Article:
Pain months after filling


Joined
Jul 27, 2021
Messages
1
Hi there,

I had a composite filling three months ago (lower molar) to replace a shallow filling that had cracked. I had never experienced any pain or sensitivity in the tooth prior to the filling, but after the filling I have suffered considerable discomfort when applying pressure to the tooth. For instance, chewing on solids (eg nuts, cracker, chewy bread) triggers nerve pain in the centre of the tooth. I can recreate this experience by applying pressure to the centre of the tooth with my finger nail. I have no pain or sensitivity to hot or cold. It has been three months since the procedure.

I have had the bite checked and there are no issues there.

My questions are:
1) what are the possible issues I am experiencing?
2) the only unusual process that took place during my filling was that my dentist forgot she had double-booked, and left me with the bond on my tooth and blue light on for about 5 minutes while she saw another patient, which is much longer than usual. Could this result in the bond not adhering properly to the tooth?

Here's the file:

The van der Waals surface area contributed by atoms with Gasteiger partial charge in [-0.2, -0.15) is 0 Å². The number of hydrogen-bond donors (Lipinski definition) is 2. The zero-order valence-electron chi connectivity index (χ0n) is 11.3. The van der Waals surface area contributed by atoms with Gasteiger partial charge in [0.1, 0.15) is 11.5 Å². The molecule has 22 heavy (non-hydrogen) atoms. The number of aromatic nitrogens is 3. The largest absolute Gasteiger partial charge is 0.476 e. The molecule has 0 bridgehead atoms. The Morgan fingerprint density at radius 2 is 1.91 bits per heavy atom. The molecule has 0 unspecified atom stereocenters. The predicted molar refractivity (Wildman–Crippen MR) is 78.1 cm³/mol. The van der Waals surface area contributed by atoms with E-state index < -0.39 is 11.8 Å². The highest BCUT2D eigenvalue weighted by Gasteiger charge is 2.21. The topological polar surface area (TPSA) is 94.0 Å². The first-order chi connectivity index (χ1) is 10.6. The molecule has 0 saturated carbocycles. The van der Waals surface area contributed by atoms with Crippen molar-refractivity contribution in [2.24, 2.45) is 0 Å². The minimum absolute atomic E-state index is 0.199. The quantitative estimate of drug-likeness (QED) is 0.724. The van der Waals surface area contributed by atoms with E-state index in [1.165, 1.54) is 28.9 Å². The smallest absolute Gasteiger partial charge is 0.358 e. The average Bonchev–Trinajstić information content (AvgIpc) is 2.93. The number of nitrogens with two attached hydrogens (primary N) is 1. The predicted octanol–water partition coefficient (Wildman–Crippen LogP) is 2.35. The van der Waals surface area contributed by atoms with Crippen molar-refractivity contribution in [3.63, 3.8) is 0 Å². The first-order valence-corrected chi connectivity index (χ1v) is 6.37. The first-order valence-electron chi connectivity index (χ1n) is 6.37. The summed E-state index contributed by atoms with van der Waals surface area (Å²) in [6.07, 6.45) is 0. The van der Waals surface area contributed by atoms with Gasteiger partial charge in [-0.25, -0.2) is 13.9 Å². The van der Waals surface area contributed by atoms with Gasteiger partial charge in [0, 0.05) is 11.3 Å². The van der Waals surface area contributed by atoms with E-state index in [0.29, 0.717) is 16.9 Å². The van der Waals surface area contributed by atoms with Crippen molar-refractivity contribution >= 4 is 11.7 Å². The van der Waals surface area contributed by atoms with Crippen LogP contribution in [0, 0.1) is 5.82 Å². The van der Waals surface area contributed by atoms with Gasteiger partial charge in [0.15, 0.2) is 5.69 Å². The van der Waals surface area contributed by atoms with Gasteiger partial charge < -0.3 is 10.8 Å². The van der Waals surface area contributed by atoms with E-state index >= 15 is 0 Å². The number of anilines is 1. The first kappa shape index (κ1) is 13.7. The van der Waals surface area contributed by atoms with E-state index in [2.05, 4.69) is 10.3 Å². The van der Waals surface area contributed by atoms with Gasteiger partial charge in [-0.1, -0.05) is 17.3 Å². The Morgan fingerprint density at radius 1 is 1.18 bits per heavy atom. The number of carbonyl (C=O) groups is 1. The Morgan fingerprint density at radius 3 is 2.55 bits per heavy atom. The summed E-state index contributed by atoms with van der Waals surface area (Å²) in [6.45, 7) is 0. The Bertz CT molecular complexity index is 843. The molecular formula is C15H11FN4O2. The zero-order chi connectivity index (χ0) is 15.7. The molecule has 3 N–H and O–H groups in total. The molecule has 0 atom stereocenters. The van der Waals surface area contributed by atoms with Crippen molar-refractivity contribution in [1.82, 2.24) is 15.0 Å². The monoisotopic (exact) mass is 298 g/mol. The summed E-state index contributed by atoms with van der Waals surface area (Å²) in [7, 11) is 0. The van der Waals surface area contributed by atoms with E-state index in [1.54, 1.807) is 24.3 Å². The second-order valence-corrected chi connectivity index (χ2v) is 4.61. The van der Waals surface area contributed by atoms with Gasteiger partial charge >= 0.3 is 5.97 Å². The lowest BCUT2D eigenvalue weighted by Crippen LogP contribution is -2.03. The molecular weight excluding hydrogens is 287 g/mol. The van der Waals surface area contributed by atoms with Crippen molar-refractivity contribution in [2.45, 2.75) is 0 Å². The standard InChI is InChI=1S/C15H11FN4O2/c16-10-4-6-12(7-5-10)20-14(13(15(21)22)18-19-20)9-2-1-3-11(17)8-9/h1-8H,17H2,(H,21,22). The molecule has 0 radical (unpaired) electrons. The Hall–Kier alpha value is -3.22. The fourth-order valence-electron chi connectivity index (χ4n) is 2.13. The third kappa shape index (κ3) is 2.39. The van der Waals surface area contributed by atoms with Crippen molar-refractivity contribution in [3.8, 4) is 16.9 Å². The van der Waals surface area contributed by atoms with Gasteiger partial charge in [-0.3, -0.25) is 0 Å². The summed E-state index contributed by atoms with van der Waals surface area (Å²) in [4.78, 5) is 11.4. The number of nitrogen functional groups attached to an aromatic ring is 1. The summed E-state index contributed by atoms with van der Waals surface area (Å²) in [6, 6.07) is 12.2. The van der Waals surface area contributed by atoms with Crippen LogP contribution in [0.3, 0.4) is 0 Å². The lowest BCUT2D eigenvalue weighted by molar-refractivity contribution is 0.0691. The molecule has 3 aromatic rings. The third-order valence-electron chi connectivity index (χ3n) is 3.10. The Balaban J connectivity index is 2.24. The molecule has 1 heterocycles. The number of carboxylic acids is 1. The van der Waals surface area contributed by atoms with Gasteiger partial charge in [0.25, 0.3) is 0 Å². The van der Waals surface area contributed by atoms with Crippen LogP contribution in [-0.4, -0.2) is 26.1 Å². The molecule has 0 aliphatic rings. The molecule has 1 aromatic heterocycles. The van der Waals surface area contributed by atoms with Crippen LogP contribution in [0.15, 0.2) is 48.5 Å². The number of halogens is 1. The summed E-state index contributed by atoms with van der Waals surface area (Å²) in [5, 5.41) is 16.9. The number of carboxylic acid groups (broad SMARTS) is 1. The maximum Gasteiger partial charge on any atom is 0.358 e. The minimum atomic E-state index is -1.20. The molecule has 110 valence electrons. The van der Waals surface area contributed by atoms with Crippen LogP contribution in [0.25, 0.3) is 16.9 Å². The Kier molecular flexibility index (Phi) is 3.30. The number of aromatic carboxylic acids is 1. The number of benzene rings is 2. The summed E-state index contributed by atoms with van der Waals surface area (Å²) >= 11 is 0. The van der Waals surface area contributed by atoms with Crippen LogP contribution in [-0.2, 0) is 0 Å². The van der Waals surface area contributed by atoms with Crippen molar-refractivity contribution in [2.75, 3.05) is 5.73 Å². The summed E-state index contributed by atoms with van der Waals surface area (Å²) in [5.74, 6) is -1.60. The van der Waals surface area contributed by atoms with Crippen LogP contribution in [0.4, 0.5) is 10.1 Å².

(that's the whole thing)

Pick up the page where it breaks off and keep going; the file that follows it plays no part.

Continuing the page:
Thank you for your help!
 
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Dr M

Verified Dentist
Joined
May 31, 2019
Messages
657
Solutions
106
Good day

It is not the norm to leave the curing light on a tooth for 5 minutes. There is such a thing as over-curing. A curing light consists out of ultra violet light of various intensities. There is some evidence to show that prolonged constant exposure to a curing light with a high intensity, might lead to pulpitis or even nerve necrosis.
It is also possible that while you were waiting for the dentist, moisture contamination could have occurred, leading to insufficient bond to the tooth structure, causing sensitivity.
Composite fillings also undergo polymerization shrinkage over time, leading to post-op sensitivity.
My advice would be to either have the filling replaced with a new composite filling, or to have a zinc oxide eugenol temporary filling placed, that has sedative properties, in order to monitor the symptoms on the tooth first. It can then be determined if there is any nerve damage or not, and if there is, it can be handled appropriately.
 

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